Music with a higher purpose
Returning to Tauranga has given Dominic Lee a new perspective on his music and his career.
The award-winning cellist had been studying and touring the United States when Covid-19 forced him to return home last year.
“I got to come back to my roots and think about my purpose as a musician,” says Dominic, pictured.
“Instead of just my glory or my music just being exposed, I hope to make more of a community with my music.”
The 23-year-old is starting this mission with a concert that aims to make classical music more accessible to everyone.
He has organised the New Zealand Cello Duo at Trinity Wharf on July 3.
Dominic and his former cello professor from the New Zealand School of Music, Inbal Migiddo, will play an intimate concert on July 3 at Trinity Wharf.
“It's a rare opportunity that she and I get to collaborate together,” says Dominic.
Although they’ll be playing traditional classic pieces, it isn’t a typical concert format. Dominic will also interview three members of the community to hear their stories. His sister Anna Lee, an award winning violinist, will play a special performance as well.
“I hope to restructure classical music concerts, so that it becomes not just a fancy evening for classical music audiences, but an event where the community feels like they're a part of the creation of the concert,” says Dominic.
The cellist aims to make New Zealand Cello Duo the first of many concerts, where he will invite musicians from around the country to play in Tauranga.
“I'm hoping to make an organisation where music is used for not just individuals’ glory, but for a bigger purpose.”
Dominic grew up surrounded by music, but started playing cello at the age of eight after visiting a friend of his mother. The normally energetic boy was awestruck when he heard the instrument and insisted he be allowed to play.
“Music was always in my house because my mother was an opera singer,” he explains.
At age 12 he met Edith Salzmann, a cellist at the University of Canterbury who noticed his talent and nurtured it.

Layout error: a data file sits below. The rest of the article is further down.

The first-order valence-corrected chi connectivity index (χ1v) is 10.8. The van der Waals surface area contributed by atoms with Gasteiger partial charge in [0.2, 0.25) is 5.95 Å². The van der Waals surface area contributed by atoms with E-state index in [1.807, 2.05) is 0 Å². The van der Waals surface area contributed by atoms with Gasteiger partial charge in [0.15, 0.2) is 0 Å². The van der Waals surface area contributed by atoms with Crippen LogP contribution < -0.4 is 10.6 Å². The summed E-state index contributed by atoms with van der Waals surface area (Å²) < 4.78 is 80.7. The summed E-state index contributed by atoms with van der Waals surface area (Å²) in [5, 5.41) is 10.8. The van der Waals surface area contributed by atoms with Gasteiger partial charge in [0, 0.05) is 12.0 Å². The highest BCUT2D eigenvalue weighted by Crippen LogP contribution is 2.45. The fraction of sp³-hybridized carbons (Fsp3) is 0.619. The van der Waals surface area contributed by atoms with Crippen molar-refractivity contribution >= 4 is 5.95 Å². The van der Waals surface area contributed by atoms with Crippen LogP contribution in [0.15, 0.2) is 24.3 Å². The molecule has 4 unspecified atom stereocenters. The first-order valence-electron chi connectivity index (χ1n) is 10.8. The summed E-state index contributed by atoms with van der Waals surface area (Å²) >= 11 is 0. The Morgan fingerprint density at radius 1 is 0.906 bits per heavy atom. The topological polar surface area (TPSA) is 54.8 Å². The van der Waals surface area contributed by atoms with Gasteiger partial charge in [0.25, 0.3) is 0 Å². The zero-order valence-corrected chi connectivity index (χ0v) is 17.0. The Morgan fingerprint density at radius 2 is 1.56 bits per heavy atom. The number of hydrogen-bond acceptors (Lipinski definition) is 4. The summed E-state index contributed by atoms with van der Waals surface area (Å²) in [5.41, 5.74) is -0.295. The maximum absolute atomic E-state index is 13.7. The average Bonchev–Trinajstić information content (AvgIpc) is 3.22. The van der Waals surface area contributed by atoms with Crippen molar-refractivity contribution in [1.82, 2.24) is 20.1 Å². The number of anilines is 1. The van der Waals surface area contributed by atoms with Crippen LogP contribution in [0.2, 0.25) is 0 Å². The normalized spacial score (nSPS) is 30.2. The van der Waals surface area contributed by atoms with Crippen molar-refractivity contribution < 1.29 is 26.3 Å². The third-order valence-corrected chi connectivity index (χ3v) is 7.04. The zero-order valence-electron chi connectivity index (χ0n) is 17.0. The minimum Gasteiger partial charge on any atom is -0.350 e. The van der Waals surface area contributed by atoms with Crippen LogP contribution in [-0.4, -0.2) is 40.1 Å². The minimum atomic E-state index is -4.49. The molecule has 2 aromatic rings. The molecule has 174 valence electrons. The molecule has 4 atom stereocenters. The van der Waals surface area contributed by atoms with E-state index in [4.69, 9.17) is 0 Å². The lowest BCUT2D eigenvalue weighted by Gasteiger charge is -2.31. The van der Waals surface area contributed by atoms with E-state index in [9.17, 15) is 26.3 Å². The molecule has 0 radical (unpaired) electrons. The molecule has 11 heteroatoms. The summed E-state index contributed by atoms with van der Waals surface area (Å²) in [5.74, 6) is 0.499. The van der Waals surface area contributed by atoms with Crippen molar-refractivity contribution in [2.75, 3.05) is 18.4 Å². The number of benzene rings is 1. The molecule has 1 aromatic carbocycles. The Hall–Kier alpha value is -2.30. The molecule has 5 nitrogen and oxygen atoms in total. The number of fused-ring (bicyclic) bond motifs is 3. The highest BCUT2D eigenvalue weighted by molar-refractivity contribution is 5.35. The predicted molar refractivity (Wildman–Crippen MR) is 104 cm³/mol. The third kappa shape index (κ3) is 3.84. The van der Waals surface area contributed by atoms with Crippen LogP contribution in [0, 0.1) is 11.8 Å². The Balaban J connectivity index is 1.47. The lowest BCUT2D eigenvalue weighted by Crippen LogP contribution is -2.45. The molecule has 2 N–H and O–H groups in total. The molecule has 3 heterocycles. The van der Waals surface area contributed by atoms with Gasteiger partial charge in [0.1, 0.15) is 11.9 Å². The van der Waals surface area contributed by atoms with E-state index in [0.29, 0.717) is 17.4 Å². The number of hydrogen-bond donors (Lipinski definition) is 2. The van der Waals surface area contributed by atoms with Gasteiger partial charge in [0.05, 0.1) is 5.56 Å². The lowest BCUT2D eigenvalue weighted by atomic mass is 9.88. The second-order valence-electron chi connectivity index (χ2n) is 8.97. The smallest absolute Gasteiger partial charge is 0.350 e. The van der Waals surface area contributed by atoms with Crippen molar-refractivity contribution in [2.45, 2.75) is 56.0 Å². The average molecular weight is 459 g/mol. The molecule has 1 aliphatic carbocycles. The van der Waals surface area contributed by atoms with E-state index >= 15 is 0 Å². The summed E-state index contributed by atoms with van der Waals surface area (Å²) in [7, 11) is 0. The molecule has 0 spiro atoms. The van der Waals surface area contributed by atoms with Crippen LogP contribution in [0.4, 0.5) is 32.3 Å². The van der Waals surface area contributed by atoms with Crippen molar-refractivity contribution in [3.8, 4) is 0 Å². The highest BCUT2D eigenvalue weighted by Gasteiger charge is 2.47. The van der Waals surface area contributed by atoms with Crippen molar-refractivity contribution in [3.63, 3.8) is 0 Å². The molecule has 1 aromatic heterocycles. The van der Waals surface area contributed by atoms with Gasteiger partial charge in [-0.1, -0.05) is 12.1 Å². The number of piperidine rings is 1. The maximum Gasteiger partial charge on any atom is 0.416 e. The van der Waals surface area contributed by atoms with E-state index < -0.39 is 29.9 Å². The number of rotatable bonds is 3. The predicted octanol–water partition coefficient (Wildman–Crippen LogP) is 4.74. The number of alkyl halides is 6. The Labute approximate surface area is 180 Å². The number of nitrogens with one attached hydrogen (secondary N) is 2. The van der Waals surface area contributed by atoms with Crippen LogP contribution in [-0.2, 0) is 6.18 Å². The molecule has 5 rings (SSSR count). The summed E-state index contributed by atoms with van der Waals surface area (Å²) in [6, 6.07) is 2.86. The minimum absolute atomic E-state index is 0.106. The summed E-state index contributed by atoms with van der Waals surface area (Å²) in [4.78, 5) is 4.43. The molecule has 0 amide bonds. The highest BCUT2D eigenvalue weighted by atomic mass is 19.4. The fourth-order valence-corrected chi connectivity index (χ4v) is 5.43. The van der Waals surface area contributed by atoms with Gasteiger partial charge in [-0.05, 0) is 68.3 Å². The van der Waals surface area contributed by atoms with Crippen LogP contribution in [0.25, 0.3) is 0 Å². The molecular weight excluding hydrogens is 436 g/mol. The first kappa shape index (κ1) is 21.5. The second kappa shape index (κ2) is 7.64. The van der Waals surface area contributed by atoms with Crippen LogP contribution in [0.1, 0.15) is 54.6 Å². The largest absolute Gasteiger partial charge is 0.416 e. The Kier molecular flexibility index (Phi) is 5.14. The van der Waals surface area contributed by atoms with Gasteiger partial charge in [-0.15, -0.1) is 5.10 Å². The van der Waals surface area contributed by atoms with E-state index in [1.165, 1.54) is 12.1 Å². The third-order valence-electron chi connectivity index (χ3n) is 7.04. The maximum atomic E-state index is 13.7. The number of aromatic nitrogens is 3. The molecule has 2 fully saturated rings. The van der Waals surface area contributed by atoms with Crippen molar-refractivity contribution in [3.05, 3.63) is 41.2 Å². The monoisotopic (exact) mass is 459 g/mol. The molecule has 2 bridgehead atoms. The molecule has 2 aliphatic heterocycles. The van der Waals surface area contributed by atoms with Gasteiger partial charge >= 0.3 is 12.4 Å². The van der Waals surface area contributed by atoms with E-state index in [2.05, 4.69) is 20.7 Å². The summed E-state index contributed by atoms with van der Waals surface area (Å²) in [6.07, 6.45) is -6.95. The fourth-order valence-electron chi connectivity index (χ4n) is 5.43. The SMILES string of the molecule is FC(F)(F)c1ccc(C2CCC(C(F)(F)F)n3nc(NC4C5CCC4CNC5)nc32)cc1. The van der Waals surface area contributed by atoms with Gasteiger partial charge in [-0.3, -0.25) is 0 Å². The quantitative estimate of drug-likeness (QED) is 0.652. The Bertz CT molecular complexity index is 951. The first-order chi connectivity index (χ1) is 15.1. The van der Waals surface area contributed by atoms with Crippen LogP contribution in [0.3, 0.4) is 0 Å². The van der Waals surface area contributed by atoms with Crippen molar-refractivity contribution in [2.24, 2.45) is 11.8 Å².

“She believed in my talent and my potential as a musician.”
Edith connected him with a benefactor from London, who paid for him to fly to Christchurch for lessons most weeks for four years and for him to attended international competitions.
Dominic is the first person from New Zealand to enter the Valsesia International music competition in Italy, which he won at the age of 15.
The concert hall in Varallo flies flags from each of the countries that have entrants.
“They didn’t have a flag of New Zealand,” explains Dominic, “and when they heard that there was a competitor from New Zealand coming that’s when they had to first purchase a flag.
“Now there’s a New Zealand flag hanging in Varallo,” he proudly admits.
At 16 the musician went to study at the New Zealand School of Music, and was later invited to study at the prestigious Eastman School of Music in Rochester, USA, at age 18.
Dominic has played in Carnegie Hall and had a vigorous touring schedule in the year leading up to his move home.
“Sometimes I would be performing in two cities in one day, so at lunchtime I’d be performing in Boston and in the evening I’d perform in Washington.”
Despite his immense talent, Dominic remains humble and plays because of the impact music has on others.
“The thing that really keeps me going is how it affects people’s lives,” he says. “For some people it could be joyful and for some people it could be healing, but it affects people.
“The feeling I get from that is this unique gratitude and a lot of fulfilment.”
New Zealand Cello Duo is at Trinity Wharf on July 3, and tickets are available online from Eventbrite or at Wang Tauranga Asian market.